IVIG is routinely used as an effective treatment for primary immunodeficiency, immune thrombocytopenic purpura, Kawasaki disease, dermatomyositis, and Guillain-Barré syndrome primarily as an antibody moderator [13]. IVIG is administered in two distinct types of conditions with specific doses. First, it can be used as replacement therapy with a peak serum level of 12–14 mg/ml for immunodeficient patients. Second, administering a high dose of IVIG to reach a serum level of 25–35 mg/ml can be used in patients with inflammatory or autoimmune conditions. IVIG therapy generally functions as a replacement for the missing antibodies in the first type of administration (replacement therapy). However, it has other roles, such as normalizing monocyte differentiation toward DC [14] and inducing proliferation of B cells and antibody production in CVID patients[15].

Moreover, IVIG therapy has multi-level effects on the immune system in the second type (high-dose IVIG). It has been shown that the positive effects of the IVIG therapy remain far beyond the IgG half-life, which extends IVIG function from a simple injection of antibodies to a more stable and effective method of treatment [14]. Furthermore, IVIG can modulate the immune response by suppressing the Th17 response and expanding regulatory T-cells through induction of cyclo-oxygenase-2-dependent prostaglandin E2 production in dendritic cells. Another proposed mechanism is the blockage of Fas-mediated cell death, causing a decrease in inflammatory reactions [16, 17]. A more recent study has shown that immunoglobulins can decrease the ability of activated T cells in engaging with microglia, a mechanism that led to the detection of lower levels of tumor necrosis factor-alpha and interleukin-10 in T-cell- microglia co-culture [18].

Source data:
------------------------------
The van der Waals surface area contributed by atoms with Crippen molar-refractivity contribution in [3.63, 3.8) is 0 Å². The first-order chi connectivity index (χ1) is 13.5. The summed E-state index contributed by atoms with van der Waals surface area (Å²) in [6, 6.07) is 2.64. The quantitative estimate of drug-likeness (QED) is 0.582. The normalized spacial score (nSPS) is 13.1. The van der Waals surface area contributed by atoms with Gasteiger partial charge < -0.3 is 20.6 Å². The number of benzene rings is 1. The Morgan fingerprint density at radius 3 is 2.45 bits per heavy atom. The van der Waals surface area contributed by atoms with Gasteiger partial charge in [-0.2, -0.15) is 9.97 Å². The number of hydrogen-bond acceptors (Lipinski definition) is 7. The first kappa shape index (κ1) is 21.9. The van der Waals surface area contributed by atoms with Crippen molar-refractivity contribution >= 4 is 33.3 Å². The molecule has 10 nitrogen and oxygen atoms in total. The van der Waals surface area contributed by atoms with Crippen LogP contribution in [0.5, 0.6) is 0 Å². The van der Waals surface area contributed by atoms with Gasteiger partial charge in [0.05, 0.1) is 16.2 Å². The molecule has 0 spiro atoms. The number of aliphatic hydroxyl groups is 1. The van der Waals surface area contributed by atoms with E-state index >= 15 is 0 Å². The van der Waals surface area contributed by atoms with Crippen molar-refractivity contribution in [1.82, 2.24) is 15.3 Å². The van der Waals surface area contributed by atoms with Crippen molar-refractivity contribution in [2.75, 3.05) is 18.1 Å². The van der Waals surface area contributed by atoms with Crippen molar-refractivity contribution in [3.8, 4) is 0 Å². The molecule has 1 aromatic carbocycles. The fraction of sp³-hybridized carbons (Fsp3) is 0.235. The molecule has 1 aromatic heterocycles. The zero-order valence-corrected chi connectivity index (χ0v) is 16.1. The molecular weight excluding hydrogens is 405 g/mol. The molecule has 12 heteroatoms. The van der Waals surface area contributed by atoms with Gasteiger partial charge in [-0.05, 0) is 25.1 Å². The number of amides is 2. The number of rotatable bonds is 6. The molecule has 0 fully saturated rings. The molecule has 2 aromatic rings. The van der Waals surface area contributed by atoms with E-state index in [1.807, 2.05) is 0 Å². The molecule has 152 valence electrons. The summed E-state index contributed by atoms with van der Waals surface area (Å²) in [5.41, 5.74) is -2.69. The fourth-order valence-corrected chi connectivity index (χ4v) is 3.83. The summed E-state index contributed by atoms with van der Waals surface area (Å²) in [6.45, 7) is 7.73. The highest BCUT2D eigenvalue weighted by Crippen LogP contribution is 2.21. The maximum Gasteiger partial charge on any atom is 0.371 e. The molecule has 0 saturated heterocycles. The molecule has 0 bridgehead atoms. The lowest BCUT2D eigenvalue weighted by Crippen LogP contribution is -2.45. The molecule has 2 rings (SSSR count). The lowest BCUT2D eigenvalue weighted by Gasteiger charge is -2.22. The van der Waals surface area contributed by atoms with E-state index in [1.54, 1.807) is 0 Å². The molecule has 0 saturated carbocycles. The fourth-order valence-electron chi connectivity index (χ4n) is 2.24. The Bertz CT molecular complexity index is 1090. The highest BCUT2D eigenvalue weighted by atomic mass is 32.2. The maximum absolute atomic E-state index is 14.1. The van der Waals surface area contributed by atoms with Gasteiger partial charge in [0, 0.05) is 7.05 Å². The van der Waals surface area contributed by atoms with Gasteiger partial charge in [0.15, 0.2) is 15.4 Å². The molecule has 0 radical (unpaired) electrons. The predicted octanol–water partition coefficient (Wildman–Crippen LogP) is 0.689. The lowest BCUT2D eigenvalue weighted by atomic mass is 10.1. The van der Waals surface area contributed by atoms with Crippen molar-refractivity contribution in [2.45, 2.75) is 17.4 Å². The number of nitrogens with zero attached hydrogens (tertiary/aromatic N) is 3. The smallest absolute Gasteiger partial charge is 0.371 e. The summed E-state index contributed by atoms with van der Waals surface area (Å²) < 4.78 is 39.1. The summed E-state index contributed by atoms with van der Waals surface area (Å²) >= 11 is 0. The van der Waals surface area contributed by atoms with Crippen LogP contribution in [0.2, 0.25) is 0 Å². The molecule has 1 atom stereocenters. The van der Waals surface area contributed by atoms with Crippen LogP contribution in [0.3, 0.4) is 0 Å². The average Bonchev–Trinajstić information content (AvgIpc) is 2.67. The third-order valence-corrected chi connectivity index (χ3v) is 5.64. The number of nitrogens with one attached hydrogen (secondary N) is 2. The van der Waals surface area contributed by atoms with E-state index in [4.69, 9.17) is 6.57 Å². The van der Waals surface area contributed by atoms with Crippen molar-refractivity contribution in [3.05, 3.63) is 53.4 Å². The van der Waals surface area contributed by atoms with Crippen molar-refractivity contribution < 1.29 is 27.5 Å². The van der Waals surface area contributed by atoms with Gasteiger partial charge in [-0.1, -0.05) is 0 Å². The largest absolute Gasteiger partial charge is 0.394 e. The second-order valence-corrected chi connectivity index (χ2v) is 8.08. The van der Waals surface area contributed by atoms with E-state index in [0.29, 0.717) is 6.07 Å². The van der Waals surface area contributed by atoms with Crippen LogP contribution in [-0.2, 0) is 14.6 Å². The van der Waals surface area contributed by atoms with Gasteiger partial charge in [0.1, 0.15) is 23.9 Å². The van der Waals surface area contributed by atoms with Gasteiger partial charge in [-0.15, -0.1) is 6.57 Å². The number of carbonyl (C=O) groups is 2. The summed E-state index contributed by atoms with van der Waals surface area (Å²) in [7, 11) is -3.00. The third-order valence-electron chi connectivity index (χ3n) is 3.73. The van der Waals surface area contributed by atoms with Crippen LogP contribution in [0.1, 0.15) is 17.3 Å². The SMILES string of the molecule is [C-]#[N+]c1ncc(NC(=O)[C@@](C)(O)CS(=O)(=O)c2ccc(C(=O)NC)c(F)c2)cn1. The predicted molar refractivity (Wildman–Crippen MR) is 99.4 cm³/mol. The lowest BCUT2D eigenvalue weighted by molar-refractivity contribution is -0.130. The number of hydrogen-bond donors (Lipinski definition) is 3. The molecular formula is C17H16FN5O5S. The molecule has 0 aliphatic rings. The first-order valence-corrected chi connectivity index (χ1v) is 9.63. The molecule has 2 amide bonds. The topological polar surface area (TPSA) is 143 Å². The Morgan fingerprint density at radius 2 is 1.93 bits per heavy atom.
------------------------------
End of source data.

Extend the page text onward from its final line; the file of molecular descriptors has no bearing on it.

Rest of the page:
It was found that continuous injection of IVIG influences the process of lymphocyte differentiation and maturation, which finally leads to the normal immune response of white blood cells and prevents the production of inflammatory factors. Therefore, it decreases the injury caused by inflammation [19,20,21].

Previous experiences of using IVIG for respiratory syndromes

Several studies have reported the results of IVIG therapy in different respiratory syndromes, including severe acute respiratory syndrome (SARS), Middle East respiratory syndrome (MERS), acute respiratory distress syndrome (ARDS), influenza pandemics, and seasonal influenza [22, 23]. There is no adequate evidence to confirm that using IVIG is beneficial for SARS patients [24, 25], however, there are controversies about using IVIG against MERS [26, 27].

As an adjunct treatment in severe influenza, IVIG is an efficacious treatment for the pulmonary lesions in influenza pneumonia and Mycoplasma pneumoniae pneumonia [28,29,30]. Prevention of the disease progression and rapid improvement following IVIG therapy combined with conventional antibiotic therapy has been demonstrated in M. pneumoniae pneumonia. Moreover, the advantage of IVIG therapy in the early phase of the disease in patients unresponsive to corticosteroid and initial antibiotic therapy has been reported [31].